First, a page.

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Bonefish, Tarpon, and other Obsessions Turquoise water, silver demons on the fly

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Old 03-15-2008, 04:05 PM
Swalt Swalt is offline
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West Andros

I have started doing a little research on West Andros and would appreciate any input anyone may have. If you know any good guides that fish there or anything on the tarpon fishing. I know its a vast area but I think the fishing could be special if you can find the right guide to get you in there.
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Old 03-15-2008, 05:26 PM
Bob Bergquist Bob Bergquist is offline
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Most all of the lodges fish over there by going through the bights or creeks( a long ride each way shortens the day substantialy). Soft bottoms for the most part, muds up bad with any north or west winds. Good bones and good tarpon in spots and well worth the effort. many guides/lodges will want extra $ to go more than once in the week as it takes a bunch of fuel and engine hours. There used to be a couple of live aboard deals available, but they were very pricey. A great place to fish, lots of elbow room, but not a secret by any stretch.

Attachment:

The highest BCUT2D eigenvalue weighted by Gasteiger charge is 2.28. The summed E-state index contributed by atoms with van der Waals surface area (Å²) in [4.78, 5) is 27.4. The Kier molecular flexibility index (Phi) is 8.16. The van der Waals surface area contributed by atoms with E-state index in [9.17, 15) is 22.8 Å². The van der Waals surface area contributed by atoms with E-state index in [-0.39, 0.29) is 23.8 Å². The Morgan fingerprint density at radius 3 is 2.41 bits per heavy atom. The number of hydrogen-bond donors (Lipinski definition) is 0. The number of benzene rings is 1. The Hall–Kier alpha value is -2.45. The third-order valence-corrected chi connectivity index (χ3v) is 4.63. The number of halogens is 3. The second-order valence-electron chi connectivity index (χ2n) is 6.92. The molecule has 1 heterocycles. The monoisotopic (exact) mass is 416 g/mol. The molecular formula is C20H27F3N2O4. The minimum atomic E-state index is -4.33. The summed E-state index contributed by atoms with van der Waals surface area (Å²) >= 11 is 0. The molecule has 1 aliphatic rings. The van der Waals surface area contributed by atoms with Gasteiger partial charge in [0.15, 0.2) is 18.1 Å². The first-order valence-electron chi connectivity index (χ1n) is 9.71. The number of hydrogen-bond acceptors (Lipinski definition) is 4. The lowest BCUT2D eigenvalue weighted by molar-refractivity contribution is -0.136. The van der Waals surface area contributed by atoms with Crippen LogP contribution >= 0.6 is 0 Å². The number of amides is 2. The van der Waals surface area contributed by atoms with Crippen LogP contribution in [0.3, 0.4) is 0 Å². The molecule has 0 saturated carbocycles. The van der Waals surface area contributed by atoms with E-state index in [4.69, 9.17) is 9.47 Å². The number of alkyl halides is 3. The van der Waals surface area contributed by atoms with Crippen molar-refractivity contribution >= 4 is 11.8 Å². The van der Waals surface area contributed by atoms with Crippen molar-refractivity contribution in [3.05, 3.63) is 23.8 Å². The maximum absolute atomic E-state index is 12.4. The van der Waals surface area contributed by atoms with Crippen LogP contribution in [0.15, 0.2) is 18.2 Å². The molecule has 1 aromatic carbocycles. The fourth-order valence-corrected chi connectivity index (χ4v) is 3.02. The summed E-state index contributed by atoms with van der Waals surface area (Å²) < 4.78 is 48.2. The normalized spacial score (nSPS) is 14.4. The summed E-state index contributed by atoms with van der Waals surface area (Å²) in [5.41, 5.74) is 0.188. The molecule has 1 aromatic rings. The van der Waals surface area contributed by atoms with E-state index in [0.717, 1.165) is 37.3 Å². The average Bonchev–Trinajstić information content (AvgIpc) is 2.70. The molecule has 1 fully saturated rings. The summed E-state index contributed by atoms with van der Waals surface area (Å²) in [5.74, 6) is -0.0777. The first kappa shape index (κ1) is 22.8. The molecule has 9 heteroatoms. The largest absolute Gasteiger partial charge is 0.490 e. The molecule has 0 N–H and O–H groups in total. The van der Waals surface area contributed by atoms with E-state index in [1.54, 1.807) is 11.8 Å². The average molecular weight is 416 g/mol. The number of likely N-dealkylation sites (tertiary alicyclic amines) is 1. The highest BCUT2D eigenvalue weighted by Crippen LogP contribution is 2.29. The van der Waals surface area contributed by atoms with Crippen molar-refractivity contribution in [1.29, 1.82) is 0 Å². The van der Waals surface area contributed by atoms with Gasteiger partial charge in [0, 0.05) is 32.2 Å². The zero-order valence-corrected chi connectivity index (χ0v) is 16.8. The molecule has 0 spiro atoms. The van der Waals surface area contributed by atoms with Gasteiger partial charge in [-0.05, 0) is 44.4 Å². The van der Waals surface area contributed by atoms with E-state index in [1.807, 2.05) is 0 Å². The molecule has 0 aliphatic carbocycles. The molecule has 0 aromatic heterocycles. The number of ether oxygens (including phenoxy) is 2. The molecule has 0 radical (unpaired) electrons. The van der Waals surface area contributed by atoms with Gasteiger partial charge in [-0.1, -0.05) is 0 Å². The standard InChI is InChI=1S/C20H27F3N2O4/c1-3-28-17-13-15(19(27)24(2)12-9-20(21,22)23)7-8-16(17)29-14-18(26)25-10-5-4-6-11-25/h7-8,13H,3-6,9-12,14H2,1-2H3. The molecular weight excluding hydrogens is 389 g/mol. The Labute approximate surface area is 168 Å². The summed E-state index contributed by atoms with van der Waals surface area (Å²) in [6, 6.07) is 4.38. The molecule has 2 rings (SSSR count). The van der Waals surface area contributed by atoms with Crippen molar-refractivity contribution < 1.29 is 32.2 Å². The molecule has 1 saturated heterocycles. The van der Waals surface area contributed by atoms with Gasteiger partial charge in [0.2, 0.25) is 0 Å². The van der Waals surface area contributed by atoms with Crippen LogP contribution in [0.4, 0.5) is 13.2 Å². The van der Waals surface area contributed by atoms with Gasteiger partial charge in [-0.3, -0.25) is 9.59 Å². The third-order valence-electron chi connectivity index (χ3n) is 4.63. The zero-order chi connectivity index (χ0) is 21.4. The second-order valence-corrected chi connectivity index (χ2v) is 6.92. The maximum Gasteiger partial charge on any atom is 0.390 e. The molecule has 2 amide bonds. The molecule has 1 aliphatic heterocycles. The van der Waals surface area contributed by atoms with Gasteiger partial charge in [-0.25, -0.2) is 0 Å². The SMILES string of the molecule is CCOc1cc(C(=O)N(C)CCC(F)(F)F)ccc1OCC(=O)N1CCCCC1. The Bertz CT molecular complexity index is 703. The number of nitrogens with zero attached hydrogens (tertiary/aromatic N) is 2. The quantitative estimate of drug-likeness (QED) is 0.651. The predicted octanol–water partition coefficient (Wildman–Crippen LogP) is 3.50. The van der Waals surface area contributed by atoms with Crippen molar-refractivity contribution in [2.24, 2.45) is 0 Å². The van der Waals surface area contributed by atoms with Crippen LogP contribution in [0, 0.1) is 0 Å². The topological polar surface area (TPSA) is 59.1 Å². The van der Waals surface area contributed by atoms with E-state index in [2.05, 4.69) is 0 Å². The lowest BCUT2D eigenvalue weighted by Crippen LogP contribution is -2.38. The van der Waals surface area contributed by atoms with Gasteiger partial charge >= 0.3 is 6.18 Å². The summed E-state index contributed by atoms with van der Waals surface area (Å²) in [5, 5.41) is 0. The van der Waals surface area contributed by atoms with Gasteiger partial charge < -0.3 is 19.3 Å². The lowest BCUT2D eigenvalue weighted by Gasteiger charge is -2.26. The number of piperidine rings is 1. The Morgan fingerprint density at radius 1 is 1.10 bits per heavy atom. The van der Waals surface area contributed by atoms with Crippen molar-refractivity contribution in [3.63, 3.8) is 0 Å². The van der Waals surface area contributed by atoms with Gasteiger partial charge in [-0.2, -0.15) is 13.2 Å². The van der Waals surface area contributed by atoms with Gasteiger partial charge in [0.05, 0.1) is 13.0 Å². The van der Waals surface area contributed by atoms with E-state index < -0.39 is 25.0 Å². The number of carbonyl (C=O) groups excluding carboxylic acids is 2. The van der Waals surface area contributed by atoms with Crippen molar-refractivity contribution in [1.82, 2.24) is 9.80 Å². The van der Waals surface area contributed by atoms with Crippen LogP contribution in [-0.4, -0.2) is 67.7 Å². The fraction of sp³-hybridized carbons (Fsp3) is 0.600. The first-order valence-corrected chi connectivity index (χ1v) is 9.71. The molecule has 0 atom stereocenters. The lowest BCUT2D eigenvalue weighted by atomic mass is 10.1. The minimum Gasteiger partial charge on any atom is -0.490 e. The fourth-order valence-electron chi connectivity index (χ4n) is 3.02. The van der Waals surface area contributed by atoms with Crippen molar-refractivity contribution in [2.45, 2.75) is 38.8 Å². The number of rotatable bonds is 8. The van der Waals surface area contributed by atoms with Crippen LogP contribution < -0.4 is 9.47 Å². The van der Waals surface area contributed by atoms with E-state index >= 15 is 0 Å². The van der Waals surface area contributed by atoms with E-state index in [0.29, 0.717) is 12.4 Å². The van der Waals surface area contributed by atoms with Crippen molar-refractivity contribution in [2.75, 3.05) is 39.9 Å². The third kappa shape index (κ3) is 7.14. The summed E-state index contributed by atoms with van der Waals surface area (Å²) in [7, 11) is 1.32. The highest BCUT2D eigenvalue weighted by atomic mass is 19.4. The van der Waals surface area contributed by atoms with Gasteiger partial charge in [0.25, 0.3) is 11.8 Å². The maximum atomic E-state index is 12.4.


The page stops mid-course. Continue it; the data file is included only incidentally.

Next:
Last edited by Bob Bergquist; 03-15-2008 at 06:05 PM.
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Old 03-15-2008, 08:50 PM
Geordie Shanks Geordie Shanks is offline
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If only